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Basketball chaos stirs waiting students

By Shoham Geva, Daily Staff Reporter
Published February 23, 2014

When the University’s basketball team beat Michigan State Sunday afternoon, the energy inside the Crisler Center was unmatched. But for University students standing outside in line several hours earlier, the atmosphere was a little different.

Controversy arose early Sunday morning over the formation of two different lines for first-come, first-served student seating. One line formed at the student gate at around 6:45 a.m. and was composed of students who were part of a pre-line at Kipke Drive that formed around 5 a.m. The second, was formed by a member of Maize Rage, converged in the parking lot of Crisler between 7:00 and 7:30 a.m.

At 7:30 a.m., Crisler security guards told the first line to move to the back of the Maize Rage line, which students in the first line objected to since they had been waiting outside longer. Maize Rage is the student organization dedicated to creating a prominent fan base for the basketball team.

LSA freshman Josh Deyoung, who arrived at Kipke at 4 a.m. and was part of the first line, said there was a lack of communication between the two lines at the beginning of the process.

“We waited probably for 15 minutes right by the gate, where precedent was set that you line up and at that point there were rumblings behind us of, ‘Hey, this isn’t the line, there’s a secondary line back there,” Deyoung said.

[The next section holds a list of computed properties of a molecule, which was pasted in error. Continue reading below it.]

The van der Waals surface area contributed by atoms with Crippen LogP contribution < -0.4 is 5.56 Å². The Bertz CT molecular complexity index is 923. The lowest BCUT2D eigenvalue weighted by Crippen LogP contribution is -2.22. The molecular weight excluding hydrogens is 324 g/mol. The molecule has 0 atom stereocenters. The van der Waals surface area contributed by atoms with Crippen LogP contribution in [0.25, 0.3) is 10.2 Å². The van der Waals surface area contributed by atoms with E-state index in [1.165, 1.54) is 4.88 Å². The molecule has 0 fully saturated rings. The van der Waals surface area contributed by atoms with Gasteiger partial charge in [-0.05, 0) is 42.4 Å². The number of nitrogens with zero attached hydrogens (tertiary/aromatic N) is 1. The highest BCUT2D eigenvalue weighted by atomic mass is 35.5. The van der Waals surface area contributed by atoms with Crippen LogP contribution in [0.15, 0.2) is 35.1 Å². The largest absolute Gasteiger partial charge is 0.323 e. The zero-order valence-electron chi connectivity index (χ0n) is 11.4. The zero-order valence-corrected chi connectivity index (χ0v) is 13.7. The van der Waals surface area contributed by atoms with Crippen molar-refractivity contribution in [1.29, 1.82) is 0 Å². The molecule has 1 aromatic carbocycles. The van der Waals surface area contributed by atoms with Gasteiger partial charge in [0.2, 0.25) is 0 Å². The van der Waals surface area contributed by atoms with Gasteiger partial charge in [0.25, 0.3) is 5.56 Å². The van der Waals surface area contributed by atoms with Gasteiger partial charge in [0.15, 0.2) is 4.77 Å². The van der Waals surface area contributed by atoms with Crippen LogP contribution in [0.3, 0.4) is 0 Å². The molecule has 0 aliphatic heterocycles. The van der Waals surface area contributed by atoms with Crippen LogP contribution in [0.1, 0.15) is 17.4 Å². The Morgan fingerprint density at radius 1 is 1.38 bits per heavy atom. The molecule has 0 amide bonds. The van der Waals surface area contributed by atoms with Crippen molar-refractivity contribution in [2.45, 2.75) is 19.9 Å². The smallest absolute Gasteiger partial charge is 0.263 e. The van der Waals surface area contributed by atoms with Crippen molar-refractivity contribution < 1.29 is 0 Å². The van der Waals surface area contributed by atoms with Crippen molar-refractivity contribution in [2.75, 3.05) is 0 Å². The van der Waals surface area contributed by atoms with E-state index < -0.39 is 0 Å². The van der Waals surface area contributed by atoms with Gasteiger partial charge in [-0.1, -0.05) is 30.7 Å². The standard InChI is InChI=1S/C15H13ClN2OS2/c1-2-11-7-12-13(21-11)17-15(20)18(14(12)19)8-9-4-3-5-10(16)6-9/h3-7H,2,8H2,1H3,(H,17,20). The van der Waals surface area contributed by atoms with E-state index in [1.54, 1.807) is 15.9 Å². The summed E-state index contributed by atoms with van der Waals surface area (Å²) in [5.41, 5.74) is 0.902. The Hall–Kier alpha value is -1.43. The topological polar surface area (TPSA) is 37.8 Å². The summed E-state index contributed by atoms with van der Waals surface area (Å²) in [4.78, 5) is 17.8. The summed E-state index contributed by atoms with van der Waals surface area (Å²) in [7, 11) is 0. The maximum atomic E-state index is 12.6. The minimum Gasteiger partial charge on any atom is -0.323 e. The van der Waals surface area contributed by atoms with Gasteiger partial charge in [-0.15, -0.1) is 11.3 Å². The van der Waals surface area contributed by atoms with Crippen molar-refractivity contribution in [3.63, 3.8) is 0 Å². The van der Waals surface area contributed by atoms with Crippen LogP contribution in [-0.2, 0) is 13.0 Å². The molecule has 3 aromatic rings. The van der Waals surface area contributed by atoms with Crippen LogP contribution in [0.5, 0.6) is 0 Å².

University Police were called in around 7:30 a.m. It’s unconfirmed who called them, though representatives for Maize Rage and the University Athletic Department both said they were not the responsible for the call.

Police directed students to either move to the back of the line or leave the property, adding that they would be arrested for trespassing if they stayed where they were.

No students ended up being arrested, University Police said.

Following the police announcement, most students moved to the Maize Rage line but 119 students who remained in the first line were brought into the visiting football team’s locker room by Associate Athletic Director Rob Rademacher.

Rademacher apologized to the students for the seating issues and told them they would have preferred admittance to the game in a section adjacent to the student section.

“This is the best and only way to manage this,” Rademacher said to students. “I can’t emphasize this enough.”

In an interview with The Michigan Daily after he addressed the students, Rademacher said he was made aware of the issue at 6:45 a.m. and arrived shortly after.

He added that the Athletic Department consistently reflects on common seating issues, such as the exact time that students can line up, barrier usage and security presence to improve attendees’ experiences.

“After every game, we sit down and say, ‘How’d it go? What went well and what went wrong?’ And we’ll do the same thing today,” Rademacher said. “We adjust from game to game.”

LSA senior Sasha Shaffer, president of Maize Rage, also apologized to students, for Maize Rage's role in creating the confusion.